An article in the Statesville Landmark on October 6, 1899 has the following quotation: ”The Norfolk and Western people for years endeavored to secure it (the mines) during the life of Napoleon Ballou, but he refused fabulous sums, and died leaving a will, the construction of which would have completely tied up the mine for at least a hundred years. After quite a contest, it was broken. Messrs. Todd and Pell, Doughton, and Fields represented the caveators, and Messrs W.H. Bowers and G.L. Park the respondents.”
After a long legal battle, Ballou’s will was broken in October, 1899. According to articles published in the Columbus Daily Inquirer, The New York Times and other newspapers, “The breaking of the will assures a railroad line for Ashe County.” (Emphasis added)
In 1901, Norfolk & Western began securing easements for a rail line that would follow the North Fork New River from Grassy Creek to the primary Ballou property just above the mouth of Helton Creek. (Easements located in Deed Books QQ and RR, Ashe County Register of Deeds).
There were many people who are interested in leasing the mines and mining the ore. Here are some of the names of people who were interested in those mines: the Cambria Steel Company’s Baltimore Syndicate, John Skelton Williams, and of course, the Virginia Iron, Coal and Coke Company. Minutes of the business meetings of the Virginia Iron, Coal and Coke company show they hoped to mine here in Ashe County at the Ballou mines, but the transportation costs were prohibitive. They could and would mine only if a railroad line came near the mines to cut transportation cost.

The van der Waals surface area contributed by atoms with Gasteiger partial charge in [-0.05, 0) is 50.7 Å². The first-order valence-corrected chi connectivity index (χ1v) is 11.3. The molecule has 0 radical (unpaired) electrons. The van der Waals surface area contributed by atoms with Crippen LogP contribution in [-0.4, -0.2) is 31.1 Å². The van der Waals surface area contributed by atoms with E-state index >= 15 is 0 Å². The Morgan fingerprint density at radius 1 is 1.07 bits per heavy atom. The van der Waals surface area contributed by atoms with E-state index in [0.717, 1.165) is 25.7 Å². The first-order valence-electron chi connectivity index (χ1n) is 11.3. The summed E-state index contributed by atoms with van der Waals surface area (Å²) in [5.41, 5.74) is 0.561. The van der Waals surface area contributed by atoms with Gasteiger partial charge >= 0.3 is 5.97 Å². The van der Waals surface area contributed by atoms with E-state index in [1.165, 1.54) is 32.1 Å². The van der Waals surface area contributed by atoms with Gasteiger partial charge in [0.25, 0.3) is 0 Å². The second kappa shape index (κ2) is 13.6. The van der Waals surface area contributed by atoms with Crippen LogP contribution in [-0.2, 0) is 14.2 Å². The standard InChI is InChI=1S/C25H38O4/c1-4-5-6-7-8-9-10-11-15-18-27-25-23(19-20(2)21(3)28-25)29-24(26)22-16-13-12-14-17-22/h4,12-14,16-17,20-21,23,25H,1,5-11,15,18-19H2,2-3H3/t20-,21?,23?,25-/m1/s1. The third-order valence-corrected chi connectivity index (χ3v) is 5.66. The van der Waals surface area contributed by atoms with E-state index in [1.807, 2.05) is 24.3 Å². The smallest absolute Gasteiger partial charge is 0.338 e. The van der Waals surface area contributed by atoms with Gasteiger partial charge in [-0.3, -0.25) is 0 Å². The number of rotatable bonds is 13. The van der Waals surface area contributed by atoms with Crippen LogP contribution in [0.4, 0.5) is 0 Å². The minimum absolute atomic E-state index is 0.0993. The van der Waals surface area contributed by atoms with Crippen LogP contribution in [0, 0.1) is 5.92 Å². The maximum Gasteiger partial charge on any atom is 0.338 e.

The closest railroad was in Galax or in Sugar Grove, both in Virginia. The Norfork & Western Railroad had a line through Marion, and also to Galax, but they could not be persuaded to look at building a line into Ashe County without having the lease themselves on the mines. The line in the Sugar Grove area, which was the Marion and Rye Valley Railroad, had been extended all the way to Sugar Grove, Virginia from Marion, Virginia, to where it intersected with the Virginia Southern Railroad. Eventually the Virginia Southern railroad line in Sugar Grove was extended to Troutdale Virginia, then on up to Fairwood, Virginia, and eventually part way up the White Top Mountain.
Eventually the only company interested in building a railroad into Ashe County was the Marion and Rye Valley Company. But they were a small company and needed to raise the funds to build the line. Their interest was due to the availability of rich timber resources which also existed in Ashe County and the iron ore, making a rail line profitable for whoever built it into the area.
In the 1905 in 1906 minutes of the Board of Directors of the Virginia Iron, Coal and Coke Company show a line projected to be extended to near Mouth of Wilson, Virginia, then up the river to Helton in North Carolina ending near the mines in Ashe County, was indeed being considered. Apparently, the Marion and Rye Valley Railroad line was considering this extension into North Carolina, but the final decision was not to build the railroad because of the cost involved. As time passed, the interest in the iron ore in Ashe County waned as large iron deposits in Minnesota became more accessible.
If Norfolk & Western had followed through with their original plans — think about the possibilities. Could the area around the mouth of Helton Creek have become a town in Ashe County? It was already a large and thriving community with businesses such as the Paisley Iron Forge, Ballou’s Mill, a blacksmith shop and a store. With a railroad, this area could very well have grown into the major town in Ashe County, or at least something like Lansing.
Would the rail line have been extended on up the North Fork to Jefferson eclipsing the establishment of West Jefferson? Would Jefferson have then continued to grow and became the largest town in Ashe County? What impact would this have had on the makeup of Ashe County, its towns, industries, and population? This rail line would likely have changed the entire complexion of Ashe County as we know it today.